New Flash player finally brings full support to mobile devices – except the iPhone

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Adobe will announce tomorrow at this year’s MAX conference, Adobe’s worldwide developers conference, that it has secured partnerships with Research in Motion (RIM), Windows Mobile, Palm and Google to roll out full Flash capabilities, similar to what you can see on your desktop, to various products and their respective platforms.

The technology will be rolled out to Windows Mobile phones and Palm’s webOS devices later in the year, with public betas for Symbian OS (Nokia) and Google Android sometime early next year. Adobe has not announced when the Flash Player will be coming to RIM’s BlackBerry devices.

Updates are most likely to be “over the air”, meaning that you will just download a simple upgrade to your phone’s operating system via your phone’s wireless network; meaning that you don’t need to access Adobe’s website on your phone to find the player, or have to buy a new phone – but that depends if your phone is listed as one that will support it.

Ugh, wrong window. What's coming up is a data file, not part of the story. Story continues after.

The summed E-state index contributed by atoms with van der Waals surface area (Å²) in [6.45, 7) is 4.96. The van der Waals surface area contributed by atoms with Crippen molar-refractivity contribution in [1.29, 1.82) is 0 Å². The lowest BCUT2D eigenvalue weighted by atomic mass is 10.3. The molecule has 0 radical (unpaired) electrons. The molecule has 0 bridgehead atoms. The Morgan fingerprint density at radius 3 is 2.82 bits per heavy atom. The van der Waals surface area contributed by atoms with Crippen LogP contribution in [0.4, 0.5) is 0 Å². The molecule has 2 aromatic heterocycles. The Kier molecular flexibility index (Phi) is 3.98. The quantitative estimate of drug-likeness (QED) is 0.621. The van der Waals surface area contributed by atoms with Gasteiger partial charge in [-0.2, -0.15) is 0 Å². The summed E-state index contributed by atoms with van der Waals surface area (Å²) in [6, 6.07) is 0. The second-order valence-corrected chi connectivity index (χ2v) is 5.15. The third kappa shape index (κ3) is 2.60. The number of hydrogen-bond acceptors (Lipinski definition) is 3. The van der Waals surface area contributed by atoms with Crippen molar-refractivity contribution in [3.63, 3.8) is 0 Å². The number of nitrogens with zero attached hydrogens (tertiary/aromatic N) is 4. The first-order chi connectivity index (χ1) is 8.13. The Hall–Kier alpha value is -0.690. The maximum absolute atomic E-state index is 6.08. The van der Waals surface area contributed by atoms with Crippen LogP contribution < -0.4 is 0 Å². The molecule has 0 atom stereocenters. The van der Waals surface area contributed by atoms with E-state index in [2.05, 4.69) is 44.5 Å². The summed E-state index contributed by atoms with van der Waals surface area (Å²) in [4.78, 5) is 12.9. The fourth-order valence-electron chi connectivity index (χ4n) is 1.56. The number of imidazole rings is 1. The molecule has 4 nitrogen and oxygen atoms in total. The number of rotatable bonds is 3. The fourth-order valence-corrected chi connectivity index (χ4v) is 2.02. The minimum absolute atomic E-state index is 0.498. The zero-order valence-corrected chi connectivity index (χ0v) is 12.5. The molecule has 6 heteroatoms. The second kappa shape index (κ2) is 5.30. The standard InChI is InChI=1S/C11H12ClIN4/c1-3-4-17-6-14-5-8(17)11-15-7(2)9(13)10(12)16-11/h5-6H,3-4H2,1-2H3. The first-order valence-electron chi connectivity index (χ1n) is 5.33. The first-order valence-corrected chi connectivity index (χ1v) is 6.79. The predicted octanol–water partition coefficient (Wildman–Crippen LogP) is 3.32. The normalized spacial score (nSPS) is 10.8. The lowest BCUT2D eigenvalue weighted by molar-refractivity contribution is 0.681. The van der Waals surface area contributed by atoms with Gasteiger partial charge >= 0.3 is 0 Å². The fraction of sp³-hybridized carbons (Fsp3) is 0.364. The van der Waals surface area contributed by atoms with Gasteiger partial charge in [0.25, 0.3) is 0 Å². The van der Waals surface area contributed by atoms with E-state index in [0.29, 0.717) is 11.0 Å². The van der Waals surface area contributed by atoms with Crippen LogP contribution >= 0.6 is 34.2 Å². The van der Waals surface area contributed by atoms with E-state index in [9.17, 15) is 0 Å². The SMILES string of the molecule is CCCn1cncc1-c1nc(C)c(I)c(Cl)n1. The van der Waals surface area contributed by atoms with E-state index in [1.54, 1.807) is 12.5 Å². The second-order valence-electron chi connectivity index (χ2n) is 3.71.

Also as part of the announcement, RIM and Google will now join the Open Screen Project, which attempts to promote better user interfaces on applications for desktops, mobile devices and on televisions. The new Flash Player 10.1 was designed to follow in that vision, as it will be one piece of software that has been designed to work on PCs, smartphones, netbooks and other devices.

Flash 10.1 will also introduce Flash-based web apps and HD video streaming to smartphones and other mobile devices.

Previously, Adobe has offered for mobile devices a scaled back version of Flash, titled “Flash Lite” because phones, back at those days, didn’t have faster processors and their screens were not able to render the Flash like the desktops.

Flash 10.1 is expected to be out to the public in the first half of 2010.

But while the news is pretty big for Adobe, as it means that Flash’s popularity can spread from desktop to mobile devices, it also leaves out a notable manufacturer – the Apple iPhone, which still refuses to allow Adobe to provide Flash support on their phone. Both parties, however, are working to resolve that issue.